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Bunuel wrote: In the right triangle shown above, what is the the value of a?

(1) c = 5

(2) a < b

S1 -> Insufficient.
It can be a 45:45:90 right triangle, or a 30:60:90 right triangle, or any other variation.

S2 -> a<b => Angle opposite A is larger than Angle opposite B ; Any Variation possible and no info about C hence, Insufficient.

S1+ S2
a<b<c => Doesn't provide any new insights.
Insufficient.

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Manager  G
Joined: 18 Jan 2017
Posts: 127
Re: In the right triangle shown above, what is the the value of a?  [#permalink]

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1
In the right triangle shown above, what is the the value of a?

(1) c = 5

(2) a < b[/quote]

-------

First statement:
(1) c = 5

We know nothing except the fact that one angle is 90 and one side C = 5.
This doesn't tell us anything using which we can find a.

Hence, Insufficient.

Second statement: a < b

Considering statement two alone doesn't provide us with any useful information. We just know that one angle is 90 and a<b and we have no value to further calculate anything.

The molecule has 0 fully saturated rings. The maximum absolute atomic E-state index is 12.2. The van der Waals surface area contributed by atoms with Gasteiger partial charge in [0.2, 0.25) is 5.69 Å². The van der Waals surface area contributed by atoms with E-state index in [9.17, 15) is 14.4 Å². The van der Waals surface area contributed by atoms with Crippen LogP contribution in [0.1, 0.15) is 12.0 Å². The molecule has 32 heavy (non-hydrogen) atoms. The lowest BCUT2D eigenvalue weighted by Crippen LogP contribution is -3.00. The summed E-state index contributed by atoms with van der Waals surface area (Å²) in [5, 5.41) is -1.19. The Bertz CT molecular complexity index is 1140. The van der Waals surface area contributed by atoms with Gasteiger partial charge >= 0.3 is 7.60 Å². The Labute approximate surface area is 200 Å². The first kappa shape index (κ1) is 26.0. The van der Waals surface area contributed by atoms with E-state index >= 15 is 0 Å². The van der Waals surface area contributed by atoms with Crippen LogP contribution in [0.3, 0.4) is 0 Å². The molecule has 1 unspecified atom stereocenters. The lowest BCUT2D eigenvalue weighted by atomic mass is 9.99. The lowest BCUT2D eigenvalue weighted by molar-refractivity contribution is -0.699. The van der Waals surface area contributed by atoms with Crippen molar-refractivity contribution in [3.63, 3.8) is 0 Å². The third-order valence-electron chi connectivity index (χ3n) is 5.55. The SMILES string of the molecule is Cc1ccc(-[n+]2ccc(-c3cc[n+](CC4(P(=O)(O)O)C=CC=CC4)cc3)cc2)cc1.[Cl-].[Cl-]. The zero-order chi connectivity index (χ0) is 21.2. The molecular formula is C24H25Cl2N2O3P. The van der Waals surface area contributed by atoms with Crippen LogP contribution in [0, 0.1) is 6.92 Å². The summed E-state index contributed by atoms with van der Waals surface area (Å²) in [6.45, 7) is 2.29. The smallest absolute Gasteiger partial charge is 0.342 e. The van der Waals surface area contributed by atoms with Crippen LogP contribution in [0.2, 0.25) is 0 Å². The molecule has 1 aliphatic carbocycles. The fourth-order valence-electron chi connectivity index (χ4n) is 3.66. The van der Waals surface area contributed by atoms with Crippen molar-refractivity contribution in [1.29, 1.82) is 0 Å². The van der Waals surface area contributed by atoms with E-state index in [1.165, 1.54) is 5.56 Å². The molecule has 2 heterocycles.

Hence, Insufficient.

CONSIDERING BOTH STATEMENTS TOGETHER.

Many people will make mistake here by considering them together and guessing it to be a 30:60:90 triangle. BEWARE
Careful with your assumptions. It can be anything. Maybe it's not even a special triangle at all.

Hence, the answer is E Insufficient

PS -- Be careful whenever you are dealing with anything that looks like a Special Right Triangle. GMAT knows that we have our rules and shortcuts sorted for Right triangles.
This question is the proof of that. It wants you to make a mistake by assuming that the triangle is either 45:45:90 or a 30:60:90 (considering both statements together) because we usually find these triangles in GMAT.
NEVER ASSUME ANYTHING when dealing with Data Sufficiency questions.

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CEO  V
Joined: 12 Sep 2015
Posts: 3848
Re: In the right triangle shown above, what is the the value of a?  [#permalink]

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Top Contributor
Bunuel wrote: In the right triangle shown above, what is the the value of a?

(1) c = 5
(2) a < b

Target question: What is the value of a?
Let's jump straight too....

Statements 1 and 2 combined
Statement 1 tells us that c = 5.
Statement 2 tells us that a < b
There are several values of a, b and c that satisfy BOTH statements. Here are two cases:
Case a: a = 3, b = 4 and c = 5. Notice that the Pythagorean Theorem holds true: 3² + 4² = 5². In this case, the answer to the target question is a = 3
Case b: a = √11, b = √14 and c = 5. Notice that the Pythagorean Theorem still holds true: (√11)² + (√14)² = 5². In this case, the answer to the target question is a = √11
Since we cannot answer the target question with certainty, the combined statements are NOT SUFFICIENT

Cheers,
Brent
_________________ Re: In the right triangle shown above, what is the the value of a?   [#permalink] 06 Aug 2018, 11:35